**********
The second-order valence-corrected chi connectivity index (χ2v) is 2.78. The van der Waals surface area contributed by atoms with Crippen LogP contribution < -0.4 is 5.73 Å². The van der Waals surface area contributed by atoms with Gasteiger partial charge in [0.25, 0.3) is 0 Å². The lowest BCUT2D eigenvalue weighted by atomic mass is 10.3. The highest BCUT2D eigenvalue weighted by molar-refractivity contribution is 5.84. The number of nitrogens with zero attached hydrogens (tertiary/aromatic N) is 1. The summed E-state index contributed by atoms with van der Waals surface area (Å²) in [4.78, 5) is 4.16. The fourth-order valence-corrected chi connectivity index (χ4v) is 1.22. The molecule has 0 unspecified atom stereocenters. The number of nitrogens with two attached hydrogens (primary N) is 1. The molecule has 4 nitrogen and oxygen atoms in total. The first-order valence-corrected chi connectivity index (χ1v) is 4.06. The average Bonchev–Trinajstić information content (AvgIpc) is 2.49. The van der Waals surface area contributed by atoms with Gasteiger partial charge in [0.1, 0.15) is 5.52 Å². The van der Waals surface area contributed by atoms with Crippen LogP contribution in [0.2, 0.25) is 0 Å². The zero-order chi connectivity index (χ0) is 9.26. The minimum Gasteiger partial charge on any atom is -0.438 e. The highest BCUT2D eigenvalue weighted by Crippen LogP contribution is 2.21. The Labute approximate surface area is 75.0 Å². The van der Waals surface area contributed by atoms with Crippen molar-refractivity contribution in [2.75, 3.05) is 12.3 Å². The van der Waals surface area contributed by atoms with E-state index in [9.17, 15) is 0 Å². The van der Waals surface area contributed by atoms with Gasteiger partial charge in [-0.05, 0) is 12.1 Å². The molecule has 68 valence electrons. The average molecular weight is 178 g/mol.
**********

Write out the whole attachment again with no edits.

The second-order valence-corrected chi connectivity index (χ2v) is 2.78. The van der Waals surface area contributed by atoms with Crippen LogP contribution < -0.4 is 5.73 Å². The van der Waals surface area contributed by atoms with Gasteiger partial charge in [0.25, 0.3) is 0 Å². The lowest BCUT2D eigenvalue weighted by atomic mass is 10.3. The highest BCUT2D eigenvalue weighted by molar-refractivity contribution is 5.84. The number of nitrogens with zero attached hydrogens (tertiary/aromatic N) is 1. The summed E-state index contributed by atoms with van der Waals surface area (Å²) in [4.78, 5) is 4.16. The fourth-order valence-corrected chi connectivity index (χ4v) is 1.22. The molecule has 0 unspecified atom stereocenters. The number of nitrogens with two attached hydrogens (primary N) is 1. The molecule has 4 nitrogen and oxygen atoms in total. The first-order valence-corrected chi connectivity index (χ1v) is 4.06. The average Bonchev–Trinajstić information content (AvgIpc) is 2.49. The van der Waals surface area contributed by atoms with Gasteiger partial charge in [0.1, 0.15) is 5.52 Å². The van der Waals surface area contributed by atoms with Crippen LogP contribution in [0.2, 0.25) is 0 Å². The zero-order chi connectivity index (χ0) is 9.26. The minimum Gasteiger partial charge on any atom is -0.438 e. The highest BCUT2D eigenvalue weighted by Crippen LogP contribution is 2.21. The Labute approximate surface area is 75.0 Å². The van der Waals surface area contributed by atoms with Crippen molar-refractivity contribution in [2.75, 3.05) is 12.3 Å². The van der Waals surface area contributed by atoms with E-state index in [9.17, 15) is 0 Å². The van der Waals surface area contributed by atoms with Gasteiger partial charge in [-0.05, 0) is 12.1 Å². The molecule has 68 valence electrons. The average molecular weight is 178 g/mol.